Daily Local News (West Chester, PA)
Pottstown man testifies he was hearing ‘voices’ at the time of fatal shooting
Gerald Scott Ramos is accused of fatally shooting Darrius Waller on Dec. 5, 2021
A Pottstown man told a jury that he was hearing “voices” in the weeks leading up to a December 2021 evening when he fatally shot a borough man who was seated in a vehicle near his home, a man he believed had nearly struck him with a vehicle earlier in the evening.
“I would wake up to voices. They would persist throughout the day. It just seemed to always get worse,” Gerald Scott Ramos testified in Montgomery County Court on Tuesday as his homicide trial entered the second day. “On the day in question, it started in the morning and got increasingly worse throughout the day. I tried to block it out, but it kept getting worse.”
Ramos, 45, of the 400 block of North Evans Street, faces homicide charges in connection with the 9:35 p.m. Dec. 5, 2021, fatal shooting of Darrius Waller, 36, of Pottstown. The fatal shooting occurred in the 500 block of North Evans Street where Waller was sitting in the driver’s seat of a parked burgundy Jeep Liberty vehicle. Prosecutors alleged Ramos shot Waller, who was unarmed, eight times.
Under questioning by defense lawyer John F. McCaul, Ramos testified he had been walking home from a relative’s house earlier on Dec. 5 when a burgundy Jeep passed him in an alley at a high rate of speed, almost striking him. Ramos claimed he had to jump out of the way to avoid being struck.
“I thought it was an attempt on my well-being and my life,” said Ramos, explaining that in his mind he believed the encounter in the alley was connected to the voices he had been hearing. “I came to the conclusion it had something to do with the voices.”
Ramos said when he returned to his apartment the voices he was hearing made him feel “uneasy and agitated” and were “provoking.”
“I was agitated. There was an attempt on my life. I directly connected the attempt with the voices,” Ramos testified, explaining that while inside his apartment he looked out his window and observed a burgundy Jeep parked a short distance from his residence on North Evans Street.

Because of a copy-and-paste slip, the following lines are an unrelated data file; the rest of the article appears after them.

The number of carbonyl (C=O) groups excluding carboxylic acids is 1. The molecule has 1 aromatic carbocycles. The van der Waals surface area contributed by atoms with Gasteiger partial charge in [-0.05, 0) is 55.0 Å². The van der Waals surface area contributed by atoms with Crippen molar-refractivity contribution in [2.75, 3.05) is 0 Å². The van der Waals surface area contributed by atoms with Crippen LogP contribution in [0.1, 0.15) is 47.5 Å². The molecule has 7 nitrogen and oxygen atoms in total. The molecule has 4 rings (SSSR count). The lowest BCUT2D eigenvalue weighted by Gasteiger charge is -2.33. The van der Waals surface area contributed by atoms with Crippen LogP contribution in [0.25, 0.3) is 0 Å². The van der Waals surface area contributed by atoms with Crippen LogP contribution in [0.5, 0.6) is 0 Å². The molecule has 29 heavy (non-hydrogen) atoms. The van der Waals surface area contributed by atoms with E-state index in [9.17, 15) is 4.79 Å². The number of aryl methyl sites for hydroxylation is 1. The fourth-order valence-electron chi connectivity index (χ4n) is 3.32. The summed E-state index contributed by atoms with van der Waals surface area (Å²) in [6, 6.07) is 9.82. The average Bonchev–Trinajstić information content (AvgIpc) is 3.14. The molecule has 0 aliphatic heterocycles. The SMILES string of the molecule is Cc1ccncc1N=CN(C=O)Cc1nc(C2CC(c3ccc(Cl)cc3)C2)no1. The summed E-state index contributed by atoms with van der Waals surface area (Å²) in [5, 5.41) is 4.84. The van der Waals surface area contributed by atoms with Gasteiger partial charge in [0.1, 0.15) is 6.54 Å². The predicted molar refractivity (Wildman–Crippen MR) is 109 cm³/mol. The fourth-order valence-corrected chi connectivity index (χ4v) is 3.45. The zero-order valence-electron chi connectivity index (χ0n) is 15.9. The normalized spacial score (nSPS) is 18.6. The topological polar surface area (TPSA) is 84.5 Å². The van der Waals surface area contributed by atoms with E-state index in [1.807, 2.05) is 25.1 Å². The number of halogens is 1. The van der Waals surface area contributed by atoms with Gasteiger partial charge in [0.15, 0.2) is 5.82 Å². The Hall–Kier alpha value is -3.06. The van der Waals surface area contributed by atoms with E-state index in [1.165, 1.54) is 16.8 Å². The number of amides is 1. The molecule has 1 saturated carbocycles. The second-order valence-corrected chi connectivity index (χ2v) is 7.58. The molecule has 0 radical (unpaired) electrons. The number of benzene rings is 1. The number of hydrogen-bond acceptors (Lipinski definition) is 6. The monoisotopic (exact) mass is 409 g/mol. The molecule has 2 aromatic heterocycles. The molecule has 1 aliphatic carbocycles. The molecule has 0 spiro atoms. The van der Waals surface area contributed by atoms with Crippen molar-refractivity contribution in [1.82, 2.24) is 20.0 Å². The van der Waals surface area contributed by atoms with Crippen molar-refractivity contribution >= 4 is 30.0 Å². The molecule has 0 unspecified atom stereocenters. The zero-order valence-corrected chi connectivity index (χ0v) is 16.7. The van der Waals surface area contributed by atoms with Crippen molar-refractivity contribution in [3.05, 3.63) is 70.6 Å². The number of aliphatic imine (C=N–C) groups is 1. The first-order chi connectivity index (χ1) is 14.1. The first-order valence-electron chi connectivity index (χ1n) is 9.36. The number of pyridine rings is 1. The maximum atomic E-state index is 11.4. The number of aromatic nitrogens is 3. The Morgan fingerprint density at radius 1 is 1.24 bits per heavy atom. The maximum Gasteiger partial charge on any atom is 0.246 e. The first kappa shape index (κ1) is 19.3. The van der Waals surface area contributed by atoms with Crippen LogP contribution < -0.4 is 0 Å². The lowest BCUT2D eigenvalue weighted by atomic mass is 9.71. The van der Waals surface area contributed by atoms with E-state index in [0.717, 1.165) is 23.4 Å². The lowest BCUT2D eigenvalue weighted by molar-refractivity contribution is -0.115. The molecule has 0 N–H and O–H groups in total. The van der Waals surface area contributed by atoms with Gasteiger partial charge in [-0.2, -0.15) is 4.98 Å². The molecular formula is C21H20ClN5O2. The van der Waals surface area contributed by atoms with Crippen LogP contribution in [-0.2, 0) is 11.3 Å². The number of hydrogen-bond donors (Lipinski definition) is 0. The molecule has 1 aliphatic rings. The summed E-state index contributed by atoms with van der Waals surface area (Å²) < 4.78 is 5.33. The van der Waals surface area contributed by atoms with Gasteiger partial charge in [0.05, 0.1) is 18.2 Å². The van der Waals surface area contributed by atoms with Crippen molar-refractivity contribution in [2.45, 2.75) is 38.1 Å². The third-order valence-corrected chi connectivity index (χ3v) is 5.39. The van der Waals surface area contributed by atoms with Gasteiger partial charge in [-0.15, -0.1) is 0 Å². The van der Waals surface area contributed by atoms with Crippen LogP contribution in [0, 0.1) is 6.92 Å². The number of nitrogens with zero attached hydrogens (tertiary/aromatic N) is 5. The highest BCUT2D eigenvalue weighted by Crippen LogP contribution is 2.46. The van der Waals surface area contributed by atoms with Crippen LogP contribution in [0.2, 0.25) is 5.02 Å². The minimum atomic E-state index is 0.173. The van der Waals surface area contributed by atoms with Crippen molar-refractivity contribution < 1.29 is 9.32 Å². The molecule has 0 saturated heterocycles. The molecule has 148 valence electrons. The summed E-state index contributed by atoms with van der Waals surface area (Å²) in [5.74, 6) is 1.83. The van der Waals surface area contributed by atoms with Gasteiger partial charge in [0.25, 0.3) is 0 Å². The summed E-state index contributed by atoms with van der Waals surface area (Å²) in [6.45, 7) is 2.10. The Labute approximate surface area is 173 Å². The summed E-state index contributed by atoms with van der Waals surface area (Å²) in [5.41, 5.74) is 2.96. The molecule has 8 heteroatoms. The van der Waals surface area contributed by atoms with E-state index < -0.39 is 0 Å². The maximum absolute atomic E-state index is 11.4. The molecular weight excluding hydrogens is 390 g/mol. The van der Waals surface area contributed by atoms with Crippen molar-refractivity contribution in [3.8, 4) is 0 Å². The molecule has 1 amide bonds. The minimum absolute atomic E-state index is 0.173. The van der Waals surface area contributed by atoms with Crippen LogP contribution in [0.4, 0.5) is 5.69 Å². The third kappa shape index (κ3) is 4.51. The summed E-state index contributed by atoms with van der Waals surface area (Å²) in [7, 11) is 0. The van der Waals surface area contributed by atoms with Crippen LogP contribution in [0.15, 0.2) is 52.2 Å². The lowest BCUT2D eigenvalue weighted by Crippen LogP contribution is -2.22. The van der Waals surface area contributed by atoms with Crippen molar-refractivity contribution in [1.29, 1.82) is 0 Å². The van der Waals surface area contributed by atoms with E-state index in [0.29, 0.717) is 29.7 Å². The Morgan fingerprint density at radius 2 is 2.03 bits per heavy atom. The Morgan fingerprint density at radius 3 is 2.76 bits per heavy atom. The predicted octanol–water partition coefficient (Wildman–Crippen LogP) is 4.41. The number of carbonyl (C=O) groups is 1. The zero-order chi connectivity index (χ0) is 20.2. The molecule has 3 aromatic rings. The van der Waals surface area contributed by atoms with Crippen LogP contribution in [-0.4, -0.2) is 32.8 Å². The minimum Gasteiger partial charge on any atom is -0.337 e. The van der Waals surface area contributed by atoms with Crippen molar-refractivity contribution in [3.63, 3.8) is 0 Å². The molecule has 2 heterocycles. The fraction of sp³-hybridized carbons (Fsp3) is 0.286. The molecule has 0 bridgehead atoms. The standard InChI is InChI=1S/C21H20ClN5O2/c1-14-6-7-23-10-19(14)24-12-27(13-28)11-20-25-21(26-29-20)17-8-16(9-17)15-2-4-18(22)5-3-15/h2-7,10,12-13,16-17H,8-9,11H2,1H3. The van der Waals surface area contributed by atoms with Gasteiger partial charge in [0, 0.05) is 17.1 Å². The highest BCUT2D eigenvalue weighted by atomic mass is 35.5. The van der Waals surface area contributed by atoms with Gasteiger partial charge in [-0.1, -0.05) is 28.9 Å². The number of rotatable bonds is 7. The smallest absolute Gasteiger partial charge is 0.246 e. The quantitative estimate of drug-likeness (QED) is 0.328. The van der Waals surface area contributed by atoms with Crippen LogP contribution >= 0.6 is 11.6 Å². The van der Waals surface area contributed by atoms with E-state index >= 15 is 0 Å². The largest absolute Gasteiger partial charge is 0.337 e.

Ramos described how he retrieved his loaded handgun, went outside, approached the driver’s side of the vehicle and pointed the 9mm handgun at the driver and fired multiple times. Ramos said he didn’t give Waller a chance to say anything before he fired the gunshots.
“I pointed the gun and pulled the trigger. After the incident in the alley, I thought I was protecting myself. To me, I was protecting myself from the threat, the threat that the victim could be to me,” Ramos calmly testified. “I didn’t want anything like this to happen. I would never want to kill anybody.”
Under cross-examination by Deputy District Attorney Thomas W. McGoldrick, Ramos conceded he “could have possibly been angry” after the alleged incident in the alley. Ramos also said he stopped hearing the voices after the shooting and no longer hears them.
During the trial, McGoldrick and co-prosecutor Caroline Goldstein argued Ramos acted with a specific intent to kill, which is a requirement for a first-degree murder conviction, when he fired the fatal gunshots at Waller. McGoldrick argued Ramos “ambushed” an unarmed and unaware Waller in a fit of anger. McGoldrick also suggested prosecutors don’t believe it was Waller’s Jeep traveling in the alley at the time Ramos claimed he was nearly struck by a vehicle.
First-degree murder is an intentional killing and carries a mandatory term of life imprisonment upon conviction.
But McCaul argued for a conviction of the lesser charge of voluntary manslaughter, suggesting Ramos’ life was spiraling out of control, that he was “hearing voices” and was paranoid at the time of the shooting. In the weeks leading up to the shooting, Ramos experienced a romantic breakup, left his job as a landscaper and told relatives he was hearing “voices,” McCaul argued.